From tourism marketing to location marketing

Germany's North Rhine-Westphalia is, coincidentally, shaped like a banana. It’s also a hub for creative and digital industries, and Tourismus NRW e.V. have just launched a new strategy to reposition the region internationally. ‘Urbanana’ – or, an urban banana – is a philosophy, as much as it is a strategy, of shedding light onto the beauty of lesser trodden paths and those who love and co-design their urban spaces. Before she joins us at City Nation Place Global this November, we caught up with Heike Döll-König, CEO of Tourismus NRW e.V. to discover what the impetus was for the strategy and how they’re moving forwards as a region.


What makes a place attractive is changing. How are you adapting your strategies in response? 


In North Rhine-Westphalia, we have started to think conversely. We’ve turned around the thinking of ‘working where others go on holiday.’ If anything, we think you should take a holiday precisely because others work there!

This is how tourism becomes location marketing. For contemporary tourism, working has paradoxically become more essential than a holiday. It’s only when there is purchasing power that (still) enables places to have other, more diverse income perspectives than specialising  in the needs of tourists, do destinations retain what distinguishes their authenticity. It is therefore necessary to find a new balance between the demands on the city and the tourism space. Admittedly, in a destination that, as stated, is of late birth in terms of discovery and identity as a tourist destination, this is easier than where "overtourism" has long set the agenda. But in both cases, it also creates space for something new.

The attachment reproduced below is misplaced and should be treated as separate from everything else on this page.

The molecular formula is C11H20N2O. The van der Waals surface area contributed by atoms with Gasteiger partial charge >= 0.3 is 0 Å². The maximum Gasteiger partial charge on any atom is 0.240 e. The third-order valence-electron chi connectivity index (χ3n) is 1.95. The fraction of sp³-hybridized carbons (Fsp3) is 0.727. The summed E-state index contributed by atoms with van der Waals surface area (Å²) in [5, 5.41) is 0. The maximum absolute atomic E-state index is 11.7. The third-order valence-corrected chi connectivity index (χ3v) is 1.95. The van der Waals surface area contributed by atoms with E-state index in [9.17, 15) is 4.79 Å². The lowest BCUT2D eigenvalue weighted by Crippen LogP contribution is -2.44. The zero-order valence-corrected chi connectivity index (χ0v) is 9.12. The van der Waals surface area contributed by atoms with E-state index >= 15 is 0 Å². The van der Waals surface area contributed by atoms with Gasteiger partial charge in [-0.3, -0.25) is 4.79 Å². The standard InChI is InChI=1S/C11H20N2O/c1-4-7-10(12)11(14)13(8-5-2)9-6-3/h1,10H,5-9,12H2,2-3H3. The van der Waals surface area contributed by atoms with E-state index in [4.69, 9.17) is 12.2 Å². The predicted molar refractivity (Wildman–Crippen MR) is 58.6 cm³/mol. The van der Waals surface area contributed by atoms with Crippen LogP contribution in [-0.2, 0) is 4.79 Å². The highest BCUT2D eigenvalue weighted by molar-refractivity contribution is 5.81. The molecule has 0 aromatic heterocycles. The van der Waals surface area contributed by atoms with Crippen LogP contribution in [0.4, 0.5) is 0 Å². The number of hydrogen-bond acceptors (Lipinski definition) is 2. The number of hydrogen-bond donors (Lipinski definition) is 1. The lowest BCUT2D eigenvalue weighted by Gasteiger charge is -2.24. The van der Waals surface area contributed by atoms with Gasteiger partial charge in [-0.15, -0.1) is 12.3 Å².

Without this space, tourism around merely ticking off of a bucket list does not bring enough interested people to NRW - despite the fact that there now are six World Heritage sites. In North Rhine-Westphalia, we are therefore also trying to turn the classic division between target group and products upside-down. We direct the spotlight towards places where innovations are being created and are working alongside the people who shape them.


What future changes do you hope to make to ensure your organisation is successful?


For us, creative industries and tourism belong together. Welcoming stakeholders of external creative backgrounds together with the local creatives - and understanding tourism as a secondary effect – is our basic principle. It brings us in line with the goals of our office for economic development as well. We’re targeting the internationally oriented, digital-savvy professionals, whose mindset includes a high degree of mobility in both the literal and figurative sense, and who cannot find enough inspiration without a certain degree of subculture. Whether as a qualified specialist, owner of a project or of their own start-up, it is precisely these minds that seek – and, at the same time, shape - these creative environments that are indispensable for the emergence and sustainment of new developments.